Suburban Diversity and Economic Inequality: Can the Democrats Meet the Challenge?

Suburban Diversity and Economic Inequality: Can the Democrats Meet the Challenge?

Since 2004, the sixty-two-foot statue of Jesus erected by the Solid Rock Church has stood as one of the most conspicuous landmarks in southern Ohio, located at the midpoint of the fifty-mile corridor of suburban sprawl along I-75 between Cincinnati and Dayton. The evangelical megachurch built the “King of Kings” statue, featuring a fiberglass and styrofoam Messiah rising with uplifted arms from a large reflecting pool, to proclaim the gospel to the surrounding community and especially to motorists passing by on the highway.

This year, the icon, tagged with such nicknames as “Touchdown Jesus” and “Drowning Jesus,” provided an even greater spectacle when a lightning strike burned it down late in the evening of June 14. The complex’s large neon billboard, which flashes messages such as “No God, No Peace,” emerged unscathed. Solid Rock Church immediately promised to rebuild what it had claimed as the largest sculpture of Jesus Christ in the United States, while secular critics across America had a field day mocking the tacky tastes and in-your-face religious values of this Middle American exurb. A columnist for the San Francisco Chronicle sarcastically wondered if gay rights activists had torched the giant Jesus as payback for heartland homophobia and imagined “fundamentalists scurry[ing] about in a baffled frenzy, unsure what it all might mean.” Others observed that God had spared the thriving Hustler Hollywood megastore, located at the same interstate exit, which Larry Flynt opened in his home state over the resistance of public officials and a religious right group called Citizens for Community Values.

Like most stories set in the suburbs, the saga of Ohio’s oversized Jesus confirms some stereotypes but challenges many others. Solid Rock Church is located in Monroe, a town that straddles the boundary between the counties of Warren and Butler, each of which has a white population of approximately 90 percent and a median family income above the national average (comfortably so in Warren, just barely in Butler). In addition to several megachurches and Flynt’s “erotic boutique,” the hybrid suburban/exurban/rural landscape around the Monroe exit includes a giant flea market, an outlet mall, a United Food and Commercial Workers union hall, two prisons, several golf courses, many single-family subdivisions, and plenty of the home and garden stores that flourished during the long housing boom that peaked in 2005.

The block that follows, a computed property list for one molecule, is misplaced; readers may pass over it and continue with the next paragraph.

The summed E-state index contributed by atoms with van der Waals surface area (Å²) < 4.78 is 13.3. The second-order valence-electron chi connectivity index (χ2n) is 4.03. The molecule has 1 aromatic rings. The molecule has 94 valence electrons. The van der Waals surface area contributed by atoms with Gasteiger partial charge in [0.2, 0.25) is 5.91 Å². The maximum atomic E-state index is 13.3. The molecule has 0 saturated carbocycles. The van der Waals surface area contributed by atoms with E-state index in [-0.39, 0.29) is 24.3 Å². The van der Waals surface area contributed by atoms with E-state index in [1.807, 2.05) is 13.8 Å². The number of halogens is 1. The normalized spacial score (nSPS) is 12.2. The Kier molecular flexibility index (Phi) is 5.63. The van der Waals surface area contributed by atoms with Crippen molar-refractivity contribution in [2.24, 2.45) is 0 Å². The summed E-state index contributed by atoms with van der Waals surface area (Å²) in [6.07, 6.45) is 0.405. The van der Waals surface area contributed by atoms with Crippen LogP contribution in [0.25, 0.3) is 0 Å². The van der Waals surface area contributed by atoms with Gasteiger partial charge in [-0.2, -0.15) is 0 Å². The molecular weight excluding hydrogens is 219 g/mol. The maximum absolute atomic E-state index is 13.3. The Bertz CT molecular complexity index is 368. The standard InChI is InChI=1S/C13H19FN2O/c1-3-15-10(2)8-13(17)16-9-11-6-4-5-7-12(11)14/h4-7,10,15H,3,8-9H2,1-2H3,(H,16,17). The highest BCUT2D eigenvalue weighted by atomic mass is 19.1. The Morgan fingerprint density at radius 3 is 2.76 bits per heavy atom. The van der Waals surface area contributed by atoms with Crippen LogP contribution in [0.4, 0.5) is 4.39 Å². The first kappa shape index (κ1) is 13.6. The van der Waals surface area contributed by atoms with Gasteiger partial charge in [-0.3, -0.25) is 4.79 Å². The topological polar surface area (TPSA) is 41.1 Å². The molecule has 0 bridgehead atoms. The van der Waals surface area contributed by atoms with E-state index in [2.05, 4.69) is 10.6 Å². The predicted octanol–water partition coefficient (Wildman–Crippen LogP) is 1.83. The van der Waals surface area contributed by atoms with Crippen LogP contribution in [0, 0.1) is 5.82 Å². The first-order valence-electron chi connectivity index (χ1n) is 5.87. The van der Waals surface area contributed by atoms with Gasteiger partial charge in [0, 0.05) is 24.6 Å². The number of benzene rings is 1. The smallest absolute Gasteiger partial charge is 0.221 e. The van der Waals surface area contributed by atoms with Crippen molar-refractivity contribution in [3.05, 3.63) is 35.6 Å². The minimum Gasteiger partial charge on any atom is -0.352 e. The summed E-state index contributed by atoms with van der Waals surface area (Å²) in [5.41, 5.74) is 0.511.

George W. Bush twice carried each of these solidly Republican counties by wide margins, including 70 percent in Warren and 66 percent in Butler in his 2004 reelection, a time of national obsession with the pivotal swing state of Ohio. But in 2008, with unemployment rising and the economy entering a severe recession, Barack Obama improved the Democratic totals by 4 percent in each county, a microcosm of the statewide shift that flipped Ohio from red to blue in the electoral college.


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